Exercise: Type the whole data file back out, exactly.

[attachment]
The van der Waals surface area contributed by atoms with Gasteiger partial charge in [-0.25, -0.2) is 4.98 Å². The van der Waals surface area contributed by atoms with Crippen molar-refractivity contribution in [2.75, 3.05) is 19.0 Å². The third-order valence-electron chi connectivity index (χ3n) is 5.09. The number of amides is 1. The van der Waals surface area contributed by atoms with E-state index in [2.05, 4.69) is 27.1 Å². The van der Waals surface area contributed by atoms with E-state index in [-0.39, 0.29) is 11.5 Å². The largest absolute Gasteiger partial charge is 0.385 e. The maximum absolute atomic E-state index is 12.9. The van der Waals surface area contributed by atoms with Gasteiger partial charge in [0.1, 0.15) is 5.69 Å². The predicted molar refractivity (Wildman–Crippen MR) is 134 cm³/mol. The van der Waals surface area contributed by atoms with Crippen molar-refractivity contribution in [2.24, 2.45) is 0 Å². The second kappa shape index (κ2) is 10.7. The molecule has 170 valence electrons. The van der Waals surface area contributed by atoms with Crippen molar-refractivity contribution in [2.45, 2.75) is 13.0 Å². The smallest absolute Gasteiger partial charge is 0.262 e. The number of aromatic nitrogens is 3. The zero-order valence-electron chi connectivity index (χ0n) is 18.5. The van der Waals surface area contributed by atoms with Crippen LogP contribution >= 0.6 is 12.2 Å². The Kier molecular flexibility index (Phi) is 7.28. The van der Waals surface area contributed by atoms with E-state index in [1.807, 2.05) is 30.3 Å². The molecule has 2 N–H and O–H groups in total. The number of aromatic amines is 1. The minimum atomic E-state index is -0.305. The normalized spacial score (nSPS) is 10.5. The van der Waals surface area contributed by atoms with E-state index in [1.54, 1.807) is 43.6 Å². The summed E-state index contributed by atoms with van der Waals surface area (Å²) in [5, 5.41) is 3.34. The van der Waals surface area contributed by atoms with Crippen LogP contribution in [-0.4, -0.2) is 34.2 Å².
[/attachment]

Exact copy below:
The van der Waals surface area contributed by atoms with Gasteiger partial charge in [-0.25, -0.2) is 4.98 Å². The van der Waals surface area contributed by atoms with Crippen molar-refractivity contribution in [2.75, 3.05) is 19.0 Å². The third-order valence-electron chi connectivity index (χ3n) is 5.09. The number of amides is 1. The van der Waals surface area contributed by atoms with E-state index in [2.05, 4.69) is 27.1 Å². The van der Waals surface area contributed by atoms with E-state index in [-0.39, 0.29) is 11.5 Å². The largest absolute Gasteiger partial charge is 0.385 e. The maximum absolute atomic E-state index is 12.9. The van der Waals surface area contributed by atoms with Gasteiger partial charge in [0.1, 0.15) is 5.69 Å². The predicted molar refractivity (Wildman–Crippen MR) is 134 cm³/mol. The van der Waals surface area contributed by atoms with Crippen molar-refractivity contribution in [2.24, 2.45) is 0 Å². The second kappa shape index (κ2) is 10.7. The molecule has 170 valence electrons. The van der Waals surface area contributed by atoms with Crippen molar-refractivity contribution in [2.45, 2.75) is 13.0 Å². The smallest absolute Gasteiger partial charge is 0.262 e. The number of aromatic nitrogens is 3. The zero-order valence-electron chi connectivity index (χ0n) is 18.5. The van der Waals surface area contributed by atoms with Crippen LogP contribution >= 0.6 is 12.2 Å². The Kier molecular flexibility index (Phi) is 7.28. The van der Waals surface area contributed by atoms with E-state index in [1.807, 2.05) is 30.3 Å². The molecule has 2 N–H and O–H groups in total. The number of aromatic amines is 1. The minimum atomic E-state index is -0.305. The normalized spacial score (nSPS) is 10.5. The van der Waals surface area contributed by atoms with E-state index in [1.54, 1.807) is 43.6 Å². The summed E-state index contributed by atoms with van der Waals surface area (Å²) in [5, 5.41) is 3.34. The van der Waals surface area contributed by atoms with Crippen LogP contribution in [-0.4, -0.2) is 34.2 Å².